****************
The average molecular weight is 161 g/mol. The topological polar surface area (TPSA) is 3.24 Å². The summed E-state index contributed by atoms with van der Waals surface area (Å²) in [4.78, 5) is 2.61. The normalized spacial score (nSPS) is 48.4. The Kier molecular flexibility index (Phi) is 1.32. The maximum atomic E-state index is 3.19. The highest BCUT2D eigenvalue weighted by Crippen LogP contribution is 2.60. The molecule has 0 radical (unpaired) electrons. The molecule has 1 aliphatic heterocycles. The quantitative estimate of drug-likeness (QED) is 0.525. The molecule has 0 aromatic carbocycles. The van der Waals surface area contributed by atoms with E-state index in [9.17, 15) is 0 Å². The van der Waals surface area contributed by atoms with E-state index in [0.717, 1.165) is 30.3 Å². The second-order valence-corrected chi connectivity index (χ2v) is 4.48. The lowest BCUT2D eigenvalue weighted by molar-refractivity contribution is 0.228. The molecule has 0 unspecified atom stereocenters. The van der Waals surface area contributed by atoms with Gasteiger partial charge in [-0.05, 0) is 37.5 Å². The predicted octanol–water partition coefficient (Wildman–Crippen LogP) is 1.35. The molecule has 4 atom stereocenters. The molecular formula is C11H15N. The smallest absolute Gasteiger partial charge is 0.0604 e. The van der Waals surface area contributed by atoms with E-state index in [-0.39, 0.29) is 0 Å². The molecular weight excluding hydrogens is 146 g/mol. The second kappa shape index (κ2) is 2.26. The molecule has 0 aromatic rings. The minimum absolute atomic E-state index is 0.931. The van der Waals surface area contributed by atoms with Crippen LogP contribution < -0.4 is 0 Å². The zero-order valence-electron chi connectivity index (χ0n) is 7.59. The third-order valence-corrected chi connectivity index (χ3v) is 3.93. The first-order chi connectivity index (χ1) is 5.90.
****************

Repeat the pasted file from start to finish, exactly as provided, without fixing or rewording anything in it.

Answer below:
The average molecular weight is 161 g/mol. The topological polar surface area (TPSA) is 3.24 Å². The summed E-state index contributed by atoms with van der Waals surface area (Å²) in [4.78, 5) is 2.61. The normalized spacial score (nSPS) is 48.4. The Kier molecular flexibility index (Phi) is 1.32. The maximum atomic E-state index is 3.19. The highest BCUT2D eigenvalue weighted by Crippen LogP contribution is 2.60. The molecule has 0 radical (unpaired) electrons. The molecule has 1 aliphatic heterocycles. The quantitative estimate of drug-likeness (QED) is 0.525. The molecule has 0 aromatic carbocycles. The van der Waals surface area contributed by atoms with E-state index in [9.17, 15) is 0 Å². The van der Waals surface area contributed by atoms with E-state index in [0.717, 1.165) is 30.3 Å². The second-order valence-corrected chi connectivity index (χ2v) is 4.48. The lowest BCUT2D eigenvalue weighted by molar-refractivity contribution is 0.228. The molecule has 0 unspecified atom stereocenters. The van der Waals surface area contributed by atoms with Gasteiger partial charge in [-0.05, 0) is 37.5 Å². The predicted octanol–water partition coefficient (Wildman–Crippen LogP) is 1.35. The molecule has 4 atom stereocenters. The molecular formula is C11H15N. The smallest absolute Gasteiger partial charge is 0.0604 e. The van der Waals surface area contributed by atoms with E-state index in [-0.39, 0.29) is 0 Å². The molecular weight excluding hydrogens is 146 g/mol. The second kappa shape index (κ2) is 2.26. The molecule has 0 aromatic rings. The minimum absolute atomic E-state index is 0.931. The van der Waals surface area contributed by atoms with Crippen LogP contribution < -0.4 is 0 Å². The zero-order valence-electron chi connectivity index (χ0n) is 7.59. The third-order valence-corrected chi connectivity index (χ3v) is 3.93. The first-order chi connectivity index (χ1) is 5.90.